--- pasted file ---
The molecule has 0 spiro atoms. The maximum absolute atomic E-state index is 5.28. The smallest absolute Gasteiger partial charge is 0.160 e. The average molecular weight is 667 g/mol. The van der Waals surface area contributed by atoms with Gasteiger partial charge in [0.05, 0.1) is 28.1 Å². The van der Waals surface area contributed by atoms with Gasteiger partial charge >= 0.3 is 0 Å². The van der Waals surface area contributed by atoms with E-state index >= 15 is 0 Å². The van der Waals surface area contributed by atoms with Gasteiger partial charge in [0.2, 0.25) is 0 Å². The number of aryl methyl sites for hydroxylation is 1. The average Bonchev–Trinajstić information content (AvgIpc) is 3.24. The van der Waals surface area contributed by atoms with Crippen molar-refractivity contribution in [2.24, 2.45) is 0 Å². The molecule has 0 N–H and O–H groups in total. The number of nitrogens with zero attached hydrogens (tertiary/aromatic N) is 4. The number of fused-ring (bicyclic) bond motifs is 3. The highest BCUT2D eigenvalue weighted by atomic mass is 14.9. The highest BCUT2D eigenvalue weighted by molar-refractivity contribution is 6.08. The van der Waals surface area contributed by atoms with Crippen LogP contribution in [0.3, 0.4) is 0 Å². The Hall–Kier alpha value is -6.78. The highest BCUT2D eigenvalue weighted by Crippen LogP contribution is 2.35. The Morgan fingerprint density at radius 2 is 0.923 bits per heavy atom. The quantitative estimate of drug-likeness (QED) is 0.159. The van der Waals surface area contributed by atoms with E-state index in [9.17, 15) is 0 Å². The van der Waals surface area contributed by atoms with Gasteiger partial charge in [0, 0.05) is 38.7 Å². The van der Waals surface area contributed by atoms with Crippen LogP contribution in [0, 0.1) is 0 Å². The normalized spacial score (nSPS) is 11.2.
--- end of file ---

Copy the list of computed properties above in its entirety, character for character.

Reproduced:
The molecule has 0 spiro atoms. The maximum absolute atomic E-state index is 5.28. The smallest absolute Gasteiger partial charge is 0.160 e. The average molecular weight is 667 g/mol. The van der Waals surface area contributed by atoms with Gasteiger partial charge in [0.05, 0.1) is 28.1 Å². The van der Waals surface area contributed by atoms with Gasteiger partial charge >= 0.3 is 0 Å². The van der Waals surface area contributed by atoms with E-state index >= 15 is 0 Å². The van der Waals surface area contributed by atoms with Gasteiger partial charge in [0.2, 0.25) is 0 Å². The number of aryl methyl sites for hydroxylation is 1. The average Bonchev–Trinajstić information content (AvgIpc) is 3.24. The van der Waals surface area contributed by atoms with Crippen molar-refractivity contribution in [2.24, 2.45) is 0 Å². The molecule has 0 N–H and O–H groups in total. The number of nitrogens with zero attached hydrogens (tertiary/aromatic N) is 4. The number of fused-ring (bicyclic) bond motifs is 3. The highest BCUT2D eigenvalue weighted by atomic mass is 14.9. The highest BCUT2D eigenvalue weighted by molar-refractivity contribution is 6.08. The van der Waals surface area contributed by atoms with Crippen LogP contribution in [0.3, 0.4) is 0 Å². The Hall–Kier alpha value is -6.78. The highest BCUT2D eigenvalue weighted by Crippen LogP contribution is 2.35. The Morgan fingerprint density at radius 2 is 0.923 bits per heavy atom. The quantitative estimate of drug-likeness (QED) is 0.159. The van der Waals surface area contributed by atoms with E-state index in [9.17, 15) is 0 Å². The van der Waals surface area contributed by atoms with Gasteiger partial charge in [0, 0.05) is 38.7 Å². The van der Waals surface area contributed by atoms with Crippen LogP contribution in [0, 0.1) is 0 Å². The normalized spacial score (nSPS) is 11.2.